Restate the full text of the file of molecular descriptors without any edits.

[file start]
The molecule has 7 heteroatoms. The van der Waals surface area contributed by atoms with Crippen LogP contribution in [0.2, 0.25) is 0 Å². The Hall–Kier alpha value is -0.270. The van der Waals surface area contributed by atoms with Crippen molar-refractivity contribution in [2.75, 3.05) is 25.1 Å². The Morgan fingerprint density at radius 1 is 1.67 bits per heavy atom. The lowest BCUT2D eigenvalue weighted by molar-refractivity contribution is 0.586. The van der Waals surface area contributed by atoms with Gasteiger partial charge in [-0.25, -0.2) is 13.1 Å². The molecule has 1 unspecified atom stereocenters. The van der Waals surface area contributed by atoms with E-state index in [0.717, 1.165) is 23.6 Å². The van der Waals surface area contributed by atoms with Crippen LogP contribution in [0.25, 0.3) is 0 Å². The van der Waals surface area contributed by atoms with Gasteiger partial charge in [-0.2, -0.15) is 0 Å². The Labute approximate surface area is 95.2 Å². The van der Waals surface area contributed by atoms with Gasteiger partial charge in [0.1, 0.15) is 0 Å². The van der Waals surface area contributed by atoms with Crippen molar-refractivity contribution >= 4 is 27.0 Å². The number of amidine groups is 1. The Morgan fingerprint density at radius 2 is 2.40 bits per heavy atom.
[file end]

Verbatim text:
The molecule has 7 heteroatoms. The van der Waals surface area contributed by atoms with Crippen LogP contribution in [0.2, 0.25) is 0 Å². The Hall–Kier alpha value is -0.270. The van der Waals surface area contributed by atoms with Crippen molar-refractivity contribution in [2.75, 3.05) is 25.1 Å². The Morgan fingerprint density at radius 1 is 1.67 bits per heavy atom. The lowest BCUT2D eigenvalue weighted by molar-refractivity contribution is 0.586. The van der Waals surface area contributed by atoms with Gasteiger partial charge in [-0.25, -0.2) is 13.1 Å². The molecule has 1 unspecified atom stereocenters. The van der Waals surface area contributed by atoms with E-state index in [0.717, 1.165) is 23.6 Å². The van der Waals surface area contributed by atoms with Crippen LogP contribution in [0.25, 0.3) is 0 Å². The van der Waals surface area contributed by atoms with Gasteiger partial charge in [-0.2, -0.15) is 0 Å². The Labute approximate surface area is 95.2 Å². The van der Waals surface area contributed by atoms with Gasteiger partial charge in [0.1, 0.15) is 0 Å². The van der Waals surface area contributed by atoms with Crippen molar-refractivity contribution >= 4 is 27.0 Å². The number of amidine groups is 1. The Morgan fingerprint density at radius 2 is 2.40 bits per heavy atom.